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Re: Efficiency/studio living tips
« Reply #13 on: March 26, 2014, 07:21:40 AM »
Think big, live small, do your squats.

I'd buy that T-shirt. ;)

Elaine

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Re: Efficiency/studio living tips
« Reply #14 on: March 26, 2014, 07:30:51 AM »
Hi! I live with my SO in 475 sq. feet. It's plenty big. My advice is to begin approaching your housewares the same way you approach your MMM budget. While pre-MMM many people think "I NEED cable" or "We NEED two cars", many of us here know that isn't true. Small space living is the same thing. Figure out what you actually need. I wrote an article on my blog a while ago that might be helpful, it's mostly about bathroom organizing but it can definitely be applied to all rooms: http://smallthingsgood.com/2014/01/19/my-little-bathroom/

I would start by minimizing your number of single use items, and focus on your true lifestyle- not your aspirational lifestyle. Do you need 8 seats in the living room? How often do you really have that many people over? Maybe one couch and a few folding chairs that can be hidden in a closet will do. Do you need a dish set for 10? How often do you really make dinner for 10 people? Those kitchenaid stand mixers are super popular right now- unless you use it upwards of 3 or 4 times a week, it's not worth it. You don't need a food processor and a blender. Microwaves are optional too, lots of plates can go from fridge to oven. You don't need 4 sets of towels for the bathroom, two is sufficient- same goes for bed sheets. A roll away air mattress is perfectly acceptable for guests.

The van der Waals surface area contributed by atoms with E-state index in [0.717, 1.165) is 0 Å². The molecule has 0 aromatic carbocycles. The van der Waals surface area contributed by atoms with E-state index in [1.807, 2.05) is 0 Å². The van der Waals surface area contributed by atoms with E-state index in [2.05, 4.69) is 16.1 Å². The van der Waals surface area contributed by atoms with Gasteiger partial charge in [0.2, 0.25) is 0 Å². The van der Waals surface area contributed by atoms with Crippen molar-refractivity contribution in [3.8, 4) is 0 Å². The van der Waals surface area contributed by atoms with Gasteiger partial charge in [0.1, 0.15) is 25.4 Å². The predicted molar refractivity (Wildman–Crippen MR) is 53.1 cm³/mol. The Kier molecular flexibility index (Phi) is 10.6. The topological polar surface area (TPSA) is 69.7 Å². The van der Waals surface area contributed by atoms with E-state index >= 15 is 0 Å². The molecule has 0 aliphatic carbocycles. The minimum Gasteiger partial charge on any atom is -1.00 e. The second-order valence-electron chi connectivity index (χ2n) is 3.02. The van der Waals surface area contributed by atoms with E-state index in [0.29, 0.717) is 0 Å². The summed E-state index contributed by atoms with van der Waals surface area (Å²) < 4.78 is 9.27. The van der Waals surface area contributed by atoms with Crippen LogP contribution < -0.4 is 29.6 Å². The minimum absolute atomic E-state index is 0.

Everyone has different needs, but I think that this style of approach is effective for nearly anyone. Just like with your budget, it's a matter of stopping and saying, "wait, why exactly do I have this?", rather than just going along with what is typically done.

Melody

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Re: Efficiency/studio living tips
« Reply #15 on: July 14, 2014, 07:46:10 AM »
Hi Elaine,love your blog thanks for linking it! Will.certainly be reading more.of it as i am moving.to.my.new small.space this weekend!

clarkfan1979

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Re: Efficiency/studio living tips
« Reply #16 on: July 14, 2014, 10:31:31 AM »